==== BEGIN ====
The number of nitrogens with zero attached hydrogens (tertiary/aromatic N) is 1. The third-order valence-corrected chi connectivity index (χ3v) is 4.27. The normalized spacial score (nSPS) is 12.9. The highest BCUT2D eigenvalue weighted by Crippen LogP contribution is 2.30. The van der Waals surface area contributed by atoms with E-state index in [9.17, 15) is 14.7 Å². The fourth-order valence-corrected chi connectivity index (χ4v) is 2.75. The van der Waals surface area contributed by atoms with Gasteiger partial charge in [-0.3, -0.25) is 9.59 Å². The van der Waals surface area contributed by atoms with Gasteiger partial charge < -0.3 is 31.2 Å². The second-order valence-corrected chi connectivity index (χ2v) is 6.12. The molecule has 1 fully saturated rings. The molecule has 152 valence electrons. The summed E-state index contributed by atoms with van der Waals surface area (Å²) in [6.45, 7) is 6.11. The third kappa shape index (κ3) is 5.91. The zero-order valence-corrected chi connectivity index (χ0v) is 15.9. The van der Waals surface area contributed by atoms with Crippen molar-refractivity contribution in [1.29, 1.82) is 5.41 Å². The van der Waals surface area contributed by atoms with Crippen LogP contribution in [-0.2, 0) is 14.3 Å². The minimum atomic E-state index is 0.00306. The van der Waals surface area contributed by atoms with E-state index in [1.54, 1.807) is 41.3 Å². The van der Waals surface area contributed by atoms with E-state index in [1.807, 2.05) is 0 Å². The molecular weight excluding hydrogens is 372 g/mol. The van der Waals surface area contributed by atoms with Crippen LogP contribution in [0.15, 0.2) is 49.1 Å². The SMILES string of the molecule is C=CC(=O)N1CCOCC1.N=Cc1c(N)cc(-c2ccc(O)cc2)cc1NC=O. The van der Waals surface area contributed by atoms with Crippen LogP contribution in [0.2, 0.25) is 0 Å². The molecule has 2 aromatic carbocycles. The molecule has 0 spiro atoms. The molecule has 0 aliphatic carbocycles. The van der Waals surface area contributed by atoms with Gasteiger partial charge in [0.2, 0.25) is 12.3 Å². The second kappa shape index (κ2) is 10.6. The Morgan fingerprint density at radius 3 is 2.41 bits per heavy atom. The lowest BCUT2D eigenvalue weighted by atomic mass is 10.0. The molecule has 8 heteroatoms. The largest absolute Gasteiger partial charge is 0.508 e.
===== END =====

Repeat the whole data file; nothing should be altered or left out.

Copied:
The number of nitrogens with zero attached hydrogens (tertiary/aromatic N) is 1. The third-order valence-corrected chi connectivity index (χ3v) is 4.27. The normalized spacial score (nSPS) is 12.9. The highest BCUT2D eigenvalue weighted by Crippen LogP contribution is 2.30. The van der Waals surface area contributed by atoms with E-state index in [9.17, 15) is 14.7 Å². The fourth-order valence-corrected chi connectivity index (χ4v) is 2.75. The van der Waals surface area contributed by atoms with Gasteiger partial charge in [-0.3, -0.25) is 9.59 Å². The van der Waals surface area contributed by atoms with Gasteiger partial charge < -0.3 is 31.2 Å². The second-order valence-corrected chi connectivity index (χ2v) is 6.12. The molecule has 1 fully saturated rings. The molecule has 152 valence electrons. The summed E-state index contributed by atoms with van der Waals surface area (Å²) in [6.45, 7) is 6.11. The third kappa shape index (κ3) is 5.91. The zero-order valence-corrected chi connectivity index (χ0v) is 15.9. The van der Waals surface area contributed by atoms with Crippen molar-refractivity contribution in [1.29, 1.82) is 5.41 Å². The van der Waals surface area contributed by atoms with Crippen LogP contribution in [-0.2, 0) is 14.3 Å². The minimum atomic E-state index is 0.00306. The van der Waals surface area contributed by atoms with E-state index in [1.54, 1.807) is 41.3 Å². The van der Waals surface area contributed by atoms with E-state index in [1.807, 2.05) is 0 Å². The molecular weight excluding hydrogens is 372 g/mol. The van der Waals surface area contributed by atoms with Crippen LogP contribution in [0.15, 0.2) is 49.1 Å². The SMILES string of the molecule is C=CC(=O)N1CCOCC1.N=Cc1c(N)cc(-c2ccc(O)cc2)cc1NC=O. The van der Waals surface area contributed by atoms with Crippen LogP contribution in [0.2, 0.25) is 0 Å². The molecule has 2 aromatic carbocycles. The molecule has 0 spiro atoms. The molecule has 0 aliphatic carbocycles. The van der Waals surface area contributed by atoms with Gasteiger partial charge in [0.2, 0.25) is 12.3 Å². The second kappa shape index (κ2) is 10.6. The Morgan fingerprint density at radius 3 is 2.41 bits per heavy atom. The lowest BCUT2D eigenvalue weighted by atomic mass is 10.0. The molecule has 8 heteroatoms. The largest absolute Gasteiger partial charge is 0.508 e.